The political moves initiated a boom in the pork industry. Hog operations, particularly Murphy Family Farms, began sprouting up across the state’s landscape as Concentrated Animal Feeding Operations (CAFOs) became the default of American farming. Growth occurred so rapidly that in 1997 a moratorium was placed on the construction of new hog operations in the state. Alas, to work around this, existing farms simply expanded in size and consolidated.

When Smithfield Foods purchased Murphy Farms for 11.1 million shares in 2000, loads of pork dollars and lobbyists flush with cash grabbed hold of state politics. One such lobby group, the industry-backed North Carolina Pork Council has donated around $90,000 to state candidates. That influence has consistently grown over time.  

“The animal agriculture industry in North Carolina has gotten much larger with a bigger concentration of political influence and a bigger out of state presence,” says Longest.

It’s no surprise that sponsors of the bill, Senator Brent Jackson (R) and Rep. Jimmy Dixon (R), along with House Speaker Tim Moore (R), House Rules Chairman David Lewis (R), and House Majority Leader John Bell (R) all received donations this past year from Smithfield Foods’ powerful political action committee.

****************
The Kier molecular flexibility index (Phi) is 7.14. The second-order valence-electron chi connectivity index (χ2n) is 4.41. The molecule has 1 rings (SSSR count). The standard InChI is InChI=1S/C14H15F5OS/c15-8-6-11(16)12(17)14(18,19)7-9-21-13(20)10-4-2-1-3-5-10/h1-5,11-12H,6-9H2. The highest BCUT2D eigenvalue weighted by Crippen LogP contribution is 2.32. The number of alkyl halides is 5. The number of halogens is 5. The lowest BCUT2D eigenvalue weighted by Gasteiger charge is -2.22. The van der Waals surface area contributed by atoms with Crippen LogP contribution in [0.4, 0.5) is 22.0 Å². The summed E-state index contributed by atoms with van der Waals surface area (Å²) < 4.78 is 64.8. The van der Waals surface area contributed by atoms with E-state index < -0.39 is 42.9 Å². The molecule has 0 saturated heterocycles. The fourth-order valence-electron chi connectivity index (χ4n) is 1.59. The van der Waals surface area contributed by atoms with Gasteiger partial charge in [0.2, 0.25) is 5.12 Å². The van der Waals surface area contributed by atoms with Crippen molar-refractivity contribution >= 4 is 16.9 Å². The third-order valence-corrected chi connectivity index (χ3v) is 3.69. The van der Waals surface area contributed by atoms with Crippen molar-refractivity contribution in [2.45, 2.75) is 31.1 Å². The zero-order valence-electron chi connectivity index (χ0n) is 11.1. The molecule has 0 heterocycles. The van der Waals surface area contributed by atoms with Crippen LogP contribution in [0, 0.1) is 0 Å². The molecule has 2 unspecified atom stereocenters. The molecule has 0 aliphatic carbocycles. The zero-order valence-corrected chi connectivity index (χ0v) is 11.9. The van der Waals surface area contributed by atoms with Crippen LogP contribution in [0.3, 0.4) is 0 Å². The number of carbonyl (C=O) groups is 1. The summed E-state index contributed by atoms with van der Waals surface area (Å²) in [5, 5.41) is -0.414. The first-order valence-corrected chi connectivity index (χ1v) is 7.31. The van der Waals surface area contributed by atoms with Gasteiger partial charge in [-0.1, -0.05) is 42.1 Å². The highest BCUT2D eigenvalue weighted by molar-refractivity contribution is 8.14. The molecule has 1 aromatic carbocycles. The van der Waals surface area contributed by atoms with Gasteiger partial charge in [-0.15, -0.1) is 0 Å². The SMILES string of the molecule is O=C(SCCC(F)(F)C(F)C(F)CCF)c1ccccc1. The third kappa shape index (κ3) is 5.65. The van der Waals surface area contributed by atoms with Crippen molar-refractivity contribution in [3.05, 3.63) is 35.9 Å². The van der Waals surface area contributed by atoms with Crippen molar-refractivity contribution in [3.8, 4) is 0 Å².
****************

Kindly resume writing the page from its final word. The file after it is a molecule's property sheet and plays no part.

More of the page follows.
“The nature of the politics around animal agriculture has become much more partisan politically and the current majority in the North Carolina legislature has very much bought into that,” explains Longest. Almost all North Carolina Republicans in the Senate favored the bill.

After Smithfield sold to Chinese conglomerate WH Group for an unprecedented $4.7 billion in 2013, the North Carolina hog industry became an international commodity and a corporate giant in the state. This continues to make the ongoing lawsuits even more problematic for lawmakers, as Smithfield has threatened to take business elsewhere if litigation continues.

North Carolina has been and still is a hub for some of the most restrictive and controversial laws in the country, from voter identification requirements to legislation hindering the governor’s power. So perhaps it’s easy to see why the state’s conciliatory measures toward the agriculture industry often go overlooked. Yet, they have broad implications that affect the entire country—from what we can call and label products— to our private property rights. North Carolina is a prime example of industrial dollars influencing our laws.